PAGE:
We set up camp at Camping Vliegenbos (the beauty of travel in Europe is that campgrounds are often located inside the big cities) and the next day made our way to the main American Express Office on the Damrak, where later in the afternoon we would purchase a 1967 (or so) VW camper van from an American couple heading home for roughly $350. It came with a three-burner stove, full tank of cooking gas, dish ware, a little bit of food and a full box of books in English.
Let me explain about the books. When you are hitchhiking, you are living out of a backpack. You might carry just one or two books. By the time I was hitching out of Venice north towards Innsbruck, I’d finished up Tom Robbins Even Cowgirls Get the Blues and was eager to read some of his other work. I also had a copy of Richard Brautigan’s Trout Fishing in America, which I couldn’t quite get started on. It was early morning (I’d wild camped near a toll booth in the foothills of Northern Italy) and struck up a conversation with another American who happened to be trying to get a ride as well. I mentioned the Brautigan, he expressed an interest and agreed to trade me two books for it, one I can’t remember and the other was Robbins Another Roadside Attraction, his very first book. It was a great way to start the day.
We drove the van to Giessen, Germany to spend a couple of nights with the sister of Rendy’s ex-girlfriend, Kathy. Then down to Spangdahlem Air Force Base (near Bitburg) for a number of days, living in the barracks with the two air force fellows I’d met in Calais. A wild, wild time was had, reflective of the free wheeling 1970’s. They would introduce us to a German diet suppressant of the time, Antiadipositum X-112 that would facilitate much excessive behavior. From there we lit out for Paris and Evan’s flight back to the states.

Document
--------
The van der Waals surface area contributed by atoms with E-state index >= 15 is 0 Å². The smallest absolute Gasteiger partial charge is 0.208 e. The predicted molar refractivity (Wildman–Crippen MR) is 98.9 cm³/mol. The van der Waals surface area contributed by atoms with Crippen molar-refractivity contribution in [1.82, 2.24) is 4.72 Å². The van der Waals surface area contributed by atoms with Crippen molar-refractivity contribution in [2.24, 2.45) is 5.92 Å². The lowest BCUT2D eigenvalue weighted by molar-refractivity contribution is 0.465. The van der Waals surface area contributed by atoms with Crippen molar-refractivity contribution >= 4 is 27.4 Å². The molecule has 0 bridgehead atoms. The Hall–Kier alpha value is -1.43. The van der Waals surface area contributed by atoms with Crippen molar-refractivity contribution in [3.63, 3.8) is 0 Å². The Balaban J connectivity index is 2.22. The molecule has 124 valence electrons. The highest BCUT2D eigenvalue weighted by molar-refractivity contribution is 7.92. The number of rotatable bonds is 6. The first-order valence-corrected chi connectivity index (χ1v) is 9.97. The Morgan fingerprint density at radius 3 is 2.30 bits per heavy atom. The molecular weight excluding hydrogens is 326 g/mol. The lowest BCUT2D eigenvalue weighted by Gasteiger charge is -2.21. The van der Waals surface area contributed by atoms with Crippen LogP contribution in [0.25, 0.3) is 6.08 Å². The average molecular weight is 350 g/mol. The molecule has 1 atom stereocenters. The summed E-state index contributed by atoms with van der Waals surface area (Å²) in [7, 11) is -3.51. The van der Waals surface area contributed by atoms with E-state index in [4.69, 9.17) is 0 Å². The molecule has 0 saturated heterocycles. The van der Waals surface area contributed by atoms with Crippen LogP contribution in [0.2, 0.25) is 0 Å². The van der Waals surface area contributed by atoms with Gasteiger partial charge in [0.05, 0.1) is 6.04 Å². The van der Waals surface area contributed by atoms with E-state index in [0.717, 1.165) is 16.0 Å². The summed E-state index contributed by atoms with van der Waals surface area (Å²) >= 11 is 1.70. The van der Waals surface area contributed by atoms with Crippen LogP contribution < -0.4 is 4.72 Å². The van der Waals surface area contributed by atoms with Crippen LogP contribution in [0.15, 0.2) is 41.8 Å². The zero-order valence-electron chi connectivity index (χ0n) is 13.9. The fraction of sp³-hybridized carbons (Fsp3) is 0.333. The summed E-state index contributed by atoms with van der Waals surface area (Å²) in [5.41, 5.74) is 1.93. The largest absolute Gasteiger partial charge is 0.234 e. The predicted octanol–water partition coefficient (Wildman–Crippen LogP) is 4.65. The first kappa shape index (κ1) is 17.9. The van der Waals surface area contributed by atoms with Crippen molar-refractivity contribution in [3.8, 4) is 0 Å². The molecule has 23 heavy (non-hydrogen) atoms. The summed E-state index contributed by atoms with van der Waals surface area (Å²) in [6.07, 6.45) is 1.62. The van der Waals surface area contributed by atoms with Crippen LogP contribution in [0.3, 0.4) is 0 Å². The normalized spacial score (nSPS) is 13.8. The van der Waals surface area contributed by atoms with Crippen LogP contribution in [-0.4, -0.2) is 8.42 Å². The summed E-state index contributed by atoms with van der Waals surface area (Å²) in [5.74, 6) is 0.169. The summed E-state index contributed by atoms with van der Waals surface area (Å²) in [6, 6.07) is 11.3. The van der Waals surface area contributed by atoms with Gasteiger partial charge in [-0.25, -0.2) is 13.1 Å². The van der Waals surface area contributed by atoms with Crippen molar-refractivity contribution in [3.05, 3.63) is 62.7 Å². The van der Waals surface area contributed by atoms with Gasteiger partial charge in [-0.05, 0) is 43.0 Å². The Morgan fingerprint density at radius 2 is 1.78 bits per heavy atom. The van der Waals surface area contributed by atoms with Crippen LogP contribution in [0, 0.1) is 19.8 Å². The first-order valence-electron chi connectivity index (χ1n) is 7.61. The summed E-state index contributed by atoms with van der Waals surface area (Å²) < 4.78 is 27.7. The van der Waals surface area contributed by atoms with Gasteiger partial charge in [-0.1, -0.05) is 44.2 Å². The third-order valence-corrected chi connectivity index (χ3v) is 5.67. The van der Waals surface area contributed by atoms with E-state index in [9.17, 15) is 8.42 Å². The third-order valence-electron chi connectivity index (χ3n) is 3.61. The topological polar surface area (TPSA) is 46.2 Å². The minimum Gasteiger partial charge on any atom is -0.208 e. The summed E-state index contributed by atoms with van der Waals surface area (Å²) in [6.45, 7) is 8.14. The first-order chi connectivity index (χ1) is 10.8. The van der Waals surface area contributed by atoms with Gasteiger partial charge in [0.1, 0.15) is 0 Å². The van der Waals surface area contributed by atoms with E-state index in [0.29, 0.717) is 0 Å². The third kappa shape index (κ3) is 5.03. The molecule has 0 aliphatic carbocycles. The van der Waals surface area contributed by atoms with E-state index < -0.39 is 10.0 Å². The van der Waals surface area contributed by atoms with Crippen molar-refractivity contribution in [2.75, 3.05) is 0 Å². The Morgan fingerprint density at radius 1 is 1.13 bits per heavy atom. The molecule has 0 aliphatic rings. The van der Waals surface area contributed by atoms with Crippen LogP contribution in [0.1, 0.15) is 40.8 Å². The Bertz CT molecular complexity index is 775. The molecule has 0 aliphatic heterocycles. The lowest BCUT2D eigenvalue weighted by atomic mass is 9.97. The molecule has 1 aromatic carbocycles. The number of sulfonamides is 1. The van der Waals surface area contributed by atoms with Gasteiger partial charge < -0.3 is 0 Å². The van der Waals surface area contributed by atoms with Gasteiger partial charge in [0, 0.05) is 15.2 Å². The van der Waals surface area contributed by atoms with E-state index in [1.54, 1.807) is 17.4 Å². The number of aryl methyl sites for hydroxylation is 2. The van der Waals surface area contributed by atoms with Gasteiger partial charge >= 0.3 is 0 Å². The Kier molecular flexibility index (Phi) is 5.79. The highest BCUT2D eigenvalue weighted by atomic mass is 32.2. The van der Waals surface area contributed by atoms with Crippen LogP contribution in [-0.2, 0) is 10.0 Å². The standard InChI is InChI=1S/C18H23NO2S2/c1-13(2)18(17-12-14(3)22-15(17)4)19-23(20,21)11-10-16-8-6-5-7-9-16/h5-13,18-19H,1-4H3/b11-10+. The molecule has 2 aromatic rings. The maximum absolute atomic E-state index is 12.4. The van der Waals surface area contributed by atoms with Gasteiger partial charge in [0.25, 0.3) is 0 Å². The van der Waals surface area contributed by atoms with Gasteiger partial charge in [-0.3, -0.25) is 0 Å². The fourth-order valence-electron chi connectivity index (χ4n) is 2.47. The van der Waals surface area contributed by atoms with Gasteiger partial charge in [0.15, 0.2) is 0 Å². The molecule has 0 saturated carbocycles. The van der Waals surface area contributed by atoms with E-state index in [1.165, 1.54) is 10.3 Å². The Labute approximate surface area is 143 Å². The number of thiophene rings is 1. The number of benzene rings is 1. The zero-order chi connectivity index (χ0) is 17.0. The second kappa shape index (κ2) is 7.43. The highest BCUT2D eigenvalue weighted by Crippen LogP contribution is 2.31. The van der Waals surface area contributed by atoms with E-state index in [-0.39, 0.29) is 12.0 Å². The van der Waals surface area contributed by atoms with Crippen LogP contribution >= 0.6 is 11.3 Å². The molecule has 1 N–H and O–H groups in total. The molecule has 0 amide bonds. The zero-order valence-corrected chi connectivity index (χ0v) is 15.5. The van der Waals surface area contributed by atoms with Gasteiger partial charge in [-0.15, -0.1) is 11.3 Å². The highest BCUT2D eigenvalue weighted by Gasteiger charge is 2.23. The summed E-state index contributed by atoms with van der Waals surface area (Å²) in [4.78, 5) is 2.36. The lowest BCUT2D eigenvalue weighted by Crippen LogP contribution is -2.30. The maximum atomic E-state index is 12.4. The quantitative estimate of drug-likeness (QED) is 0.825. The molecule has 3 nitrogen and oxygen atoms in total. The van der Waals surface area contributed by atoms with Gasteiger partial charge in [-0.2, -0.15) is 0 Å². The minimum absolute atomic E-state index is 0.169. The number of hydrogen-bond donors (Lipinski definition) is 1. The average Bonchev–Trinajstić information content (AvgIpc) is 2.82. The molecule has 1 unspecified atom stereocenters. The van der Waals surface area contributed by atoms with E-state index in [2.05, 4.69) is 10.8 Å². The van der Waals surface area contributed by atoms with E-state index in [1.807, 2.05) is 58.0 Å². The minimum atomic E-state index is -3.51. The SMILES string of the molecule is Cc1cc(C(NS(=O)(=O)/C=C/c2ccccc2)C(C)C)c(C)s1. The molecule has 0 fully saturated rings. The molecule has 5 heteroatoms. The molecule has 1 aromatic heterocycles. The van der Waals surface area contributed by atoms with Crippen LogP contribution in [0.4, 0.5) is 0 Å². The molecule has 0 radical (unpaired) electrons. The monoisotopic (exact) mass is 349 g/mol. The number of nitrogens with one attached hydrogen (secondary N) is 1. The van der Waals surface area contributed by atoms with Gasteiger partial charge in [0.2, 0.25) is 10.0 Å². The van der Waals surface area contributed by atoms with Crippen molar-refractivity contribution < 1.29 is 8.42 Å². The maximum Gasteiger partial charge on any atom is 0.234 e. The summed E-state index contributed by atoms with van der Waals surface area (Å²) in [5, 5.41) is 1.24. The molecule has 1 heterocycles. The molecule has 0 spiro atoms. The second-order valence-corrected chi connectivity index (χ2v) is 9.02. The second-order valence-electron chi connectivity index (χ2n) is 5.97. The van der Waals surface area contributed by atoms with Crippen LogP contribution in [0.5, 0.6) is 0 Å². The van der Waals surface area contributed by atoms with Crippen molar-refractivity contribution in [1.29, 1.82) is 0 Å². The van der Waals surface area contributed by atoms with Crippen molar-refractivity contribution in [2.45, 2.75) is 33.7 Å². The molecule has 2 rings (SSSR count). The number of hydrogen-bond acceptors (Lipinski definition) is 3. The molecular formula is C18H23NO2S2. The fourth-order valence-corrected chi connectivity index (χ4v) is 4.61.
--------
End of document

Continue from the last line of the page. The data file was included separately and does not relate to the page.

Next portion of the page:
Rendy and I would then travel south to Barcelona, across Southern France into Italy and over the Alps back to Germany to finish up our journey at Oktoberfest in Munich. We spent four nights there amidst a haze of X-112 and mass quantities of fest beer. We would run into folks we’d met in Bitburg, the wonder of travel and how small a world it can be at times.
Exhausted and almost out of money, we drove the van back up to Amsterdam and in one crazy encounter, sold it for $150. We took an overnight train to London, Rendy stayed on for a few more days and I jumped on one of the inaugural flights of Laker Airways, standby only, for $99 one way to New York City. Upon landing I again climbed aboard a Greyhound Bus (which crashed outside of Chicago) and for $50 spent four very, very long days crossing the U.S. for Seattle, where I would spend a month decompressing with Tom and Kathy Carlisle, a warm and welcoming environment for which I have always been very grateful.
My first real time away from home, I returned ready to go back, thinking I’d learned a great deal about travel that I wanted to apply in further adventures. It would take two years, but Rendy and I would indeed return in 1979. More about that will follow in a later post.